by Abby King
March 7, 2015 – September 28, 2015
First floor of the Perelman Building at the Philadelphia Museum of Art
Walking into Shelley Spector’s exhibition, I simultaneously experienced a feeling of familiarity along with whimsical strangeness, like seeing an old photograph through a neon filter. Keep the Home Fires Burning is filled with uncanny connective threads, from literal woven t-shirt fabric to loose themes of universal hope and familial stories. In her artist’s statement, Spector writes, “I uncovered many connections — such as my family’s, Philadelphia’s, and the Museum’s history in the textile industry; the details from the personal and professional life of Frances Lichten with my own[.]” Spector’s symbolism is a mashup of cultures with references to Americana, Pennsylvania German, and Judaism, mixed in with the imaginary. The elements are often immediately recognizable, like upside-down chairs in totem pieces like A Hundred Years, or a deck of cards sliced to create feathers in My Own Nest. It is the unexpected coalescing of the artist’s personal and public influences that makes Keep the Home Fires Burning a refreshing whirlwind of ideas and images.
Spector’s exploration of materiality plays out in large-scale and intimate artworks in one open space that feels a bit like someone’s living room. The work casts aside the cold institutional tone of museums, and replaces it with a playful vibe that radiates with color. A soundtrack curated with ethnomusicologist Dan Singer fills the gallery with local and international music, setting a mellow mood, with artists such ranging from Explosions In the Sky to Whitney Houston. (I recommend checking out this eclectic soundtrack on Spotify.) By giving the exhibition a musical backdrop, Spector creates an initial connective sound blanket that lays over the space. It gives the immediate impression that the work is supposed to be experienced through a layering of the senses.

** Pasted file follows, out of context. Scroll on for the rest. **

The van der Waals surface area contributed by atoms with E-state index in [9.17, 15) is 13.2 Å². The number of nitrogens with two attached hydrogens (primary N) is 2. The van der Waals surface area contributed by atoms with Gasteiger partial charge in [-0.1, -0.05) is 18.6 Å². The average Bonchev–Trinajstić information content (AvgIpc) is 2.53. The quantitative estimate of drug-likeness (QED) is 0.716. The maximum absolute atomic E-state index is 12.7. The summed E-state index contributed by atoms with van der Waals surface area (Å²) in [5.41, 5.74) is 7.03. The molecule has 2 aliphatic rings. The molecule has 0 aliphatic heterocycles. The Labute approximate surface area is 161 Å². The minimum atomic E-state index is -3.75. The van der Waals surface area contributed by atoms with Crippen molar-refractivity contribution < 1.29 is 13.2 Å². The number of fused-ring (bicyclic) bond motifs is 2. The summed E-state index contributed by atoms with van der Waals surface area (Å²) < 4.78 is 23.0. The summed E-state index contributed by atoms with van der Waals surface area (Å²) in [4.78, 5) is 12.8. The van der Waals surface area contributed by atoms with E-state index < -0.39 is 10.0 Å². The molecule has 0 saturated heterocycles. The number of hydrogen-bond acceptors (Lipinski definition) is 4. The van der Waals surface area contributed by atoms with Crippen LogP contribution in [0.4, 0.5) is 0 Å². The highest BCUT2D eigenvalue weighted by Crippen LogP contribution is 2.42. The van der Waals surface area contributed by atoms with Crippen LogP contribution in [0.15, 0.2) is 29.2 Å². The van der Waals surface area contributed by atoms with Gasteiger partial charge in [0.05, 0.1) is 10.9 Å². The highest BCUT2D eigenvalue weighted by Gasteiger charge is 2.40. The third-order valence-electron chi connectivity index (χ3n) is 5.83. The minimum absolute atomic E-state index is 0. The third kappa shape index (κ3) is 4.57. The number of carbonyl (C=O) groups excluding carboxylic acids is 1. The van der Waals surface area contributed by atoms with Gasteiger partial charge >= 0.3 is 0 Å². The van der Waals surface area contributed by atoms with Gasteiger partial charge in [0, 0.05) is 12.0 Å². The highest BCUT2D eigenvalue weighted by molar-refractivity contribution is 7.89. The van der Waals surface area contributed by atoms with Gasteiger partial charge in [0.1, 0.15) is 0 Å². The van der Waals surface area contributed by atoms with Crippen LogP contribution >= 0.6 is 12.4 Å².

The centerpiece of the exhibition is the sizable sculptural installation From Seeds to Seeds, a suspended garden of five individual radial flowers and leaves. The circular carpet positioned below the dangling vegetation encourages viewers to lay down and take in the rings of fabric comprising this upside down flower-filled view. Each of the hanging fiber sculptures takes its shape from what seems to be pieces of papasan chairs, forming upside down nest like sculptures filled with dizzying circles of torn t-shirt fabric. Boldly chandelier-like, they invite museum goers to physically reorient themselves to take in a new landscape rather than hang statically from above.
Adjacent to the fiber canopy is a piece with a similar interactive element on a different scale. The titular sculpture, Keep the Home Fires Burning, is a tiny well composed of a wooden log sitting perfectly centered on a wood grain cookie. Viewers are encouraged to drop a coin down the well and make a wish. Elements with this type of fanciful feeling normally make me uneasy; in less seasoned hands they could come off as “twee” or even kitschy, but the craft and sincerity present in the show dispel these reactions.